After Williams' discovery, chronic wasting continued to crop up in Colorado and Wyoming, where it was a low-key issue of interest primarily to wildlife managers. All that changed last year, however, when the illness was found in Wisconsin—its first known appearance east of the Mississippi River. The finding sparked fears that what's been called "an epidemic in slow motion" in the West could explode in the deer-crowded East.
At the root of such concerns is the agent that causes the disease. Scientists use the term agent because they're not talking about anything alive, like bacteria or protozoa, or even conventionally infectious, like a virus. After decades of study, researchers have traced all known forms of transmissible spongiform encephalopathy to a class of misshapen proteins called prions, a defect that interferes with protein function and seems to act as a template to convert other normal proteins into the misshapen form.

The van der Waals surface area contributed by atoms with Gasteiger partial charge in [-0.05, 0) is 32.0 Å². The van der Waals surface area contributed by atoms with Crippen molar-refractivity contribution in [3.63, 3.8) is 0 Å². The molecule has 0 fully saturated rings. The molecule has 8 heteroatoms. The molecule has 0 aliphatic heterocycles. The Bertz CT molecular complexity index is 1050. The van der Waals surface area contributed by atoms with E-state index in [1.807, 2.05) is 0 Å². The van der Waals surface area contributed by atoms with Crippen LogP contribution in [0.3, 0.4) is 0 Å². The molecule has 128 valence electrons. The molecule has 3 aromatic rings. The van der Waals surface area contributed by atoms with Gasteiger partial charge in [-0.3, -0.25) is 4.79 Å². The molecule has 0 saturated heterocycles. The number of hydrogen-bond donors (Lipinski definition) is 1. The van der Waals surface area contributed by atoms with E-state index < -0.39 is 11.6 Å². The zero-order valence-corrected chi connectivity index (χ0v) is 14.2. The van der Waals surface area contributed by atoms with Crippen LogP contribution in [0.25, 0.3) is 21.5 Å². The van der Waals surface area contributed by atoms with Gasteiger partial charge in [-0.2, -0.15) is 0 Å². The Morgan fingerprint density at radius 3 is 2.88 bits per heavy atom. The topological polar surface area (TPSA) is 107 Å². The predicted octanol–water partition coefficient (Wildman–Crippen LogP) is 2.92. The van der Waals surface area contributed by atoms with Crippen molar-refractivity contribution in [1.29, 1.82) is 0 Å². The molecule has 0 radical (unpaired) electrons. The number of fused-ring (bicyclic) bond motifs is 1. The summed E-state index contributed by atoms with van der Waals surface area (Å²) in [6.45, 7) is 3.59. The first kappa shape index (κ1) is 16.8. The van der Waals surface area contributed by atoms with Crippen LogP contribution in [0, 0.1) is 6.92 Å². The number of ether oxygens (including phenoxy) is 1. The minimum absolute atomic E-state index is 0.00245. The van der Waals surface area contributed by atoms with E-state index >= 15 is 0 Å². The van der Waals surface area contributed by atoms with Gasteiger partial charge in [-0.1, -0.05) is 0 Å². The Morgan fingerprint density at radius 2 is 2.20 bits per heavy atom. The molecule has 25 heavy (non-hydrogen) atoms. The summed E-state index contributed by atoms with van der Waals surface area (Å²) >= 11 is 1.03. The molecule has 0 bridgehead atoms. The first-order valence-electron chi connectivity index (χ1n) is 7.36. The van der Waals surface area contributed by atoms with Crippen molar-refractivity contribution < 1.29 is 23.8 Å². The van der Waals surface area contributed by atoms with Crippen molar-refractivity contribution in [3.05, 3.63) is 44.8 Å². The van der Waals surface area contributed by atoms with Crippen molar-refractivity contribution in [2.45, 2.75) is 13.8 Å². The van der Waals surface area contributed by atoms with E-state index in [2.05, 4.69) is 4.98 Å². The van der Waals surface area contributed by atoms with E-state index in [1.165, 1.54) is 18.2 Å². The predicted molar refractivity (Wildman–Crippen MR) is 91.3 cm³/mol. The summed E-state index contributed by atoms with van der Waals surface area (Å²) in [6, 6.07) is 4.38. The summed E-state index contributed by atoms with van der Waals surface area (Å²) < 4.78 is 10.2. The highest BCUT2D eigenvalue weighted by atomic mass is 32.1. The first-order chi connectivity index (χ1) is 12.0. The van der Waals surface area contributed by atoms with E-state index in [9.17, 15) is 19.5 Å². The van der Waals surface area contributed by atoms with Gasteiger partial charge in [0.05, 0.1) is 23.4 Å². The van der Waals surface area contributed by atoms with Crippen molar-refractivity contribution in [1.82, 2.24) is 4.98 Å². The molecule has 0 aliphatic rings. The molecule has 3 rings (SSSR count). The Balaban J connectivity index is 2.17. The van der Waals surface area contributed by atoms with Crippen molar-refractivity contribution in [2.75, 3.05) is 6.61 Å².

Worse, prions resist breakdown by enzymes that normally chop up and dispose of derelict proteins. Consequently, snarls of mutated proteins build up, killing cells and creating microscopic holes that give the brain a spongelike appearance. Outward signs include a progressive loss of mental and physical function that ends in death.
Endemic to North America, chronic wasting disease infects mule deer, white-tailed deer and elk. The vast majority of victims roam an area spanning northeastern Colorado and southeastern Wyoming, where 1 to 15 percent of the deer population and 1 percent or more of elk may be infected. Isolated cases have also turned up in captive or free-ranging deer and elk in Nebraska, Kansas, Oklahoma, South Dakota, Montana, Wisconsin, New Mexico, Minnesota, Illinois, Alberta and Saskatchewan. And no one knows where else the fatal disorder may be found. Last fall, wildlife managers in 43 states began testing for the disease.